Amazon just announced its latest and most powerful Fire TV Cube to date. Like past models, the $139.99 streaming player has built-in microphones for voice controls and a speaker for playing back Alexa’s responses. It’s the most capable of the company’s streaming players and retains the 360-degree IR blaster found in the previous Fire TV Cube that can power on and control other devices in your home theater system, like a TV, soundbar, or receiver.
Preorders for the new Fire TV Cube start today, and it will ship on October 29th. Amazon has refreshed the Cube hardware by adding fabric to its sides, though the standard Alexa LED status bar and physical buttons for volume (and muting the microphones) remain present on top. The processor has been upgraded to a new octa-core chip that Amazon says is 20 percent more powerful than the last Fire TV Cube. Perhaps more importantly, the 2022 Fire TV Cube will also support Wi-Fi 6E, which promises cleaner bandwidth for streaming and less overall wireless network congestion.
The new Fire TV Cube includes what Amazon calls “super resolution upscaling,” a feature that upscales high definition content so that it looks closer in sharpness and detail to native 4K video. We’ll need to see this firsthand before we can pass judgment or compare it to something like Nvidia’s AI-based upscaling on the Shield TV.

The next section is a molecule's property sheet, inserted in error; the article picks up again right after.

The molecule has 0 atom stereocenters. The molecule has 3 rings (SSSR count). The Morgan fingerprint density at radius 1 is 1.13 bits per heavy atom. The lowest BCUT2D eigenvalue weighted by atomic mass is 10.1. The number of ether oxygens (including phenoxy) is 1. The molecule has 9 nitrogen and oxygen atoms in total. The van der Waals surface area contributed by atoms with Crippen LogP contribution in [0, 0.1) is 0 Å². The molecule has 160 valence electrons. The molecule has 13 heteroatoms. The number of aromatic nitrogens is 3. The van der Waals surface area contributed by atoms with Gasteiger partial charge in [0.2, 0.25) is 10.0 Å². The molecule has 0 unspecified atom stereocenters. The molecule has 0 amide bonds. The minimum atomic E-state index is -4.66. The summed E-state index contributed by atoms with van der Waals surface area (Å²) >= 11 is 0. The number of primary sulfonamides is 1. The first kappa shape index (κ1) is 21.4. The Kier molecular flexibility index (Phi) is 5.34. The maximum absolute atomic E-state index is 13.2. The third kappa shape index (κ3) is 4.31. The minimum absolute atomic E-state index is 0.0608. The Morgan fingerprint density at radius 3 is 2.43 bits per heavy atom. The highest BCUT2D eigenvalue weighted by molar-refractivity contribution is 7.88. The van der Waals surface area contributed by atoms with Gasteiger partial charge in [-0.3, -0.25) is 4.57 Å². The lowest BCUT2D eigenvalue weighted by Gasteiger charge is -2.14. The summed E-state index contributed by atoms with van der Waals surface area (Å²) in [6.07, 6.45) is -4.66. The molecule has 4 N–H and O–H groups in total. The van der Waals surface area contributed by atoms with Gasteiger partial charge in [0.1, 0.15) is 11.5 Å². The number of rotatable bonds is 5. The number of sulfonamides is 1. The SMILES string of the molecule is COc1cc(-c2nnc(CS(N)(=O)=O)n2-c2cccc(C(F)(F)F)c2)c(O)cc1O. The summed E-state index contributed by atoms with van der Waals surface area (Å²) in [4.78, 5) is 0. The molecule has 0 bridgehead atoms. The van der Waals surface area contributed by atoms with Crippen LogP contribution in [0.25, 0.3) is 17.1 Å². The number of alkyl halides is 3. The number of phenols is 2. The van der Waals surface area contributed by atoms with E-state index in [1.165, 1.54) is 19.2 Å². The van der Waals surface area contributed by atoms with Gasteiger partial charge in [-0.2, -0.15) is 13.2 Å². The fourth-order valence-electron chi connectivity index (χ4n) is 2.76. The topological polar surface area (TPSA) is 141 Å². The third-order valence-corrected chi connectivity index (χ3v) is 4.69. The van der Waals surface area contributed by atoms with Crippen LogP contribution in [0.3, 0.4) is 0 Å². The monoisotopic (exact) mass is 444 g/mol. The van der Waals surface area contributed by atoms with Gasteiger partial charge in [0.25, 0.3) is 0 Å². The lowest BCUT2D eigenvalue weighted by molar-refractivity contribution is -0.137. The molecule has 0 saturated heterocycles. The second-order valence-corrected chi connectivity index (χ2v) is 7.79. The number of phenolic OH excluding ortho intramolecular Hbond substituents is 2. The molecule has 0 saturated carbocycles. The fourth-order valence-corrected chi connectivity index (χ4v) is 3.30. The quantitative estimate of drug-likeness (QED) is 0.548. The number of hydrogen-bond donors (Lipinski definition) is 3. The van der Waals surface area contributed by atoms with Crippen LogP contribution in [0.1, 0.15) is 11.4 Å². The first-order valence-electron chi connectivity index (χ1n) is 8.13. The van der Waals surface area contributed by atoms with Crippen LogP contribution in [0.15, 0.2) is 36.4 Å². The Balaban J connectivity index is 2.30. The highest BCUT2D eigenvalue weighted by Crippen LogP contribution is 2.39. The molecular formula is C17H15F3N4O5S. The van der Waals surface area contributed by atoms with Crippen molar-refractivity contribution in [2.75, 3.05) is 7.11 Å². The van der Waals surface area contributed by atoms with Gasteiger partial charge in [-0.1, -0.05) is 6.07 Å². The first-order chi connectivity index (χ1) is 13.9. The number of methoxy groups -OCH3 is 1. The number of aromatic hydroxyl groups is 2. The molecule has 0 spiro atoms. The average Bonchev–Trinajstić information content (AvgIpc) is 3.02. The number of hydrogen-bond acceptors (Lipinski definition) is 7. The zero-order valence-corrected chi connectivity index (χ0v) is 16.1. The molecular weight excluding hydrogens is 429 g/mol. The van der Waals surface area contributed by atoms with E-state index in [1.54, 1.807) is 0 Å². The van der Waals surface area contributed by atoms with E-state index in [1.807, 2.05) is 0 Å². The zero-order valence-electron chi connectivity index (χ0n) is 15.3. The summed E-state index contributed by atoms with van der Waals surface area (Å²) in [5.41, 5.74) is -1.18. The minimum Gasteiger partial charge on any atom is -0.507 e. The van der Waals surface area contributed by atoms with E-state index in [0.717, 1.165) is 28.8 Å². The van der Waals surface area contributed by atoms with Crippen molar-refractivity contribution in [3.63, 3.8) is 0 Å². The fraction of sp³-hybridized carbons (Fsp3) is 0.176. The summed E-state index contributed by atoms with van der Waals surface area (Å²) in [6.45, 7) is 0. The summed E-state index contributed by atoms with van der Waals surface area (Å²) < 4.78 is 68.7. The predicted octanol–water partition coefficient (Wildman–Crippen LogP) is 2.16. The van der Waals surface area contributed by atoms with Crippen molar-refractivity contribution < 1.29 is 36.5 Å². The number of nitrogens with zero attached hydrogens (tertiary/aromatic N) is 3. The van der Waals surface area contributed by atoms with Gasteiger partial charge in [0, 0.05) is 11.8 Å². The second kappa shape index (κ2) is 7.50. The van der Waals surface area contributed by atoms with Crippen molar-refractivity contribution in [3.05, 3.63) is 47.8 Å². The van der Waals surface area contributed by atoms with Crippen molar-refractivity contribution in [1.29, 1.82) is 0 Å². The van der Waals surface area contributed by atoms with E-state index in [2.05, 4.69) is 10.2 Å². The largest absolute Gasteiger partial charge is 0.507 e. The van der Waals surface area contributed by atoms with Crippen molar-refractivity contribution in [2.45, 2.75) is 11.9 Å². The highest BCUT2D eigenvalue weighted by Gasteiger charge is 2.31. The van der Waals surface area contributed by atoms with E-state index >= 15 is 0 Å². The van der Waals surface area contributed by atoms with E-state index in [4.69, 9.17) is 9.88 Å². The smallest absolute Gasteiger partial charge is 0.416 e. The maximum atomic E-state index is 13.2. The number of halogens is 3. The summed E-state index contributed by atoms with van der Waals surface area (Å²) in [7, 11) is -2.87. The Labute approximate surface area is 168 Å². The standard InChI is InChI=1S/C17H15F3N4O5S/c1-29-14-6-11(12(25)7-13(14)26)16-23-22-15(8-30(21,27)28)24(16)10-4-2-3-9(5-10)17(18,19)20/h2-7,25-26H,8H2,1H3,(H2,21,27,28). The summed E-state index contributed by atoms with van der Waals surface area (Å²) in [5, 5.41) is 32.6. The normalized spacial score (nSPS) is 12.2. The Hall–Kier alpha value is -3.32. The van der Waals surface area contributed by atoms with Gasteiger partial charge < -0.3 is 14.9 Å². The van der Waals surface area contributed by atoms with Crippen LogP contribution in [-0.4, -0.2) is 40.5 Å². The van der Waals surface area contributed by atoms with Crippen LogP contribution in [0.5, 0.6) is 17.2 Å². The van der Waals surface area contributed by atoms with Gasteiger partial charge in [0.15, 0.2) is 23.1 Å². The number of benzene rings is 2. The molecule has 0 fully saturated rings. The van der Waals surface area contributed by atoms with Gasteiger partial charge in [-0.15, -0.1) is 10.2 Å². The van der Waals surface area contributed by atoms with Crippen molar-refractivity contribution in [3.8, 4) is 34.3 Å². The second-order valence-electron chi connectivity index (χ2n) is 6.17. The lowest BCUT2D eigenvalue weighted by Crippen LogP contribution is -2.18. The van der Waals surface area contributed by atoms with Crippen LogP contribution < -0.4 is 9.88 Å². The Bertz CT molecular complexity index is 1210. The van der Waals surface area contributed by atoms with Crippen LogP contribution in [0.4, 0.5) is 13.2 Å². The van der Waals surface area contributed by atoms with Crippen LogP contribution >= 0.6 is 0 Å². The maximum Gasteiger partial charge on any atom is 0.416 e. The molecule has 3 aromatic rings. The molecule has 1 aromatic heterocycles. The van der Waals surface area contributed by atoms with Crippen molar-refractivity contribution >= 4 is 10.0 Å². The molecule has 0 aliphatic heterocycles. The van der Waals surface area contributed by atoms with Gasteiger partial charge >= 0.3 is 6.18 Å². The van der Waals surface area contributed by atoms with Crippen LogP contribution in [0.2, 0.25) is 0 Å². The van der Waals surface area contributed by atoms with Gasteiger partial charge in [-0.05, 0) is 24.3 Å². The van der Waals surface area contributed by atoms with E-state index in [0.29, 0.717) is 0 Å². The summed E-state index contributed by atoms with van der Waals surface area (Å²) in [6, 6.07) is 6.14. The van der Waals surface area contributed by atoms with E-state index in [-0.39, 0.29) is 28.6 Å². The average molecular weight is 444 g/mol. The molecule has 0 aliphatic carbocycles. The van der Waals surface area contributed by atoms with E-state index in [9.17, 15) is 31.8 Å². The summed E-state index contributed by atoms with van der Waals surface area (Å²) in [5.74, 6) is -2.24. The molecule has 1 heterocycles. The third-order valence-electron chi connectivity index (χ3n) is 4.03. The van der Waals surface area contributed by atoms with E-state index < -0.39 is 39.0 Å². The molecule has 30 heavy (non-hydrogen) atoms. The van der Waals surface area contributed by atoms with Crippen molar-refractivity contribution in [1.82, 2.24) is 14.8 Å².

As for the I / O around back, it includes ethernet, USB (for media storage or connecting a webcam), and an IR extender, and for the first time, Amazon is including both HDMI in and HDMI out so that you can plug a cable box directly into the Cube and have Alexa surf channels for you by name. This aspect of the Cube might stir memories of the Xbox One for some people; no company has ever really nailed HDMI passthrough for cable boxes, but Amazon is giving it a try nonetheless.
Amazon is also introducing a standalone Alexa Voice Remote Pro. The remote control is now backlit and has two programmable buttons that join the branded shortcut buttons. You can assign these programmable buttons to your favorite streaming app, but they can also be mapped to Alexa Routines — or any Alexa utterance that you often find yourself speaking into the voice remote. The Alexa Voice Remote Pro is priced at $34.99 and will be available in November. Most helpful of all, like Roku’s “pro” remote, you can retrieve Amazon’s clicker when it’s lost in the cushions or under the couch by asking where it is with a voice command.
Last, the Fire TV software experience is coming to another of Amazon’s devices: the Echo Show 15. Amazon’s large Alexa-on-your-wall display has been used for video streaming and entertainment more often than the company expected. So it’s embracing that reality and porting the Fire TV user experience to the device, which will easily let the Echo Show 15 serve as a secondary or kitchen TV. All the usual apps are there, including live TV services like Sling TV.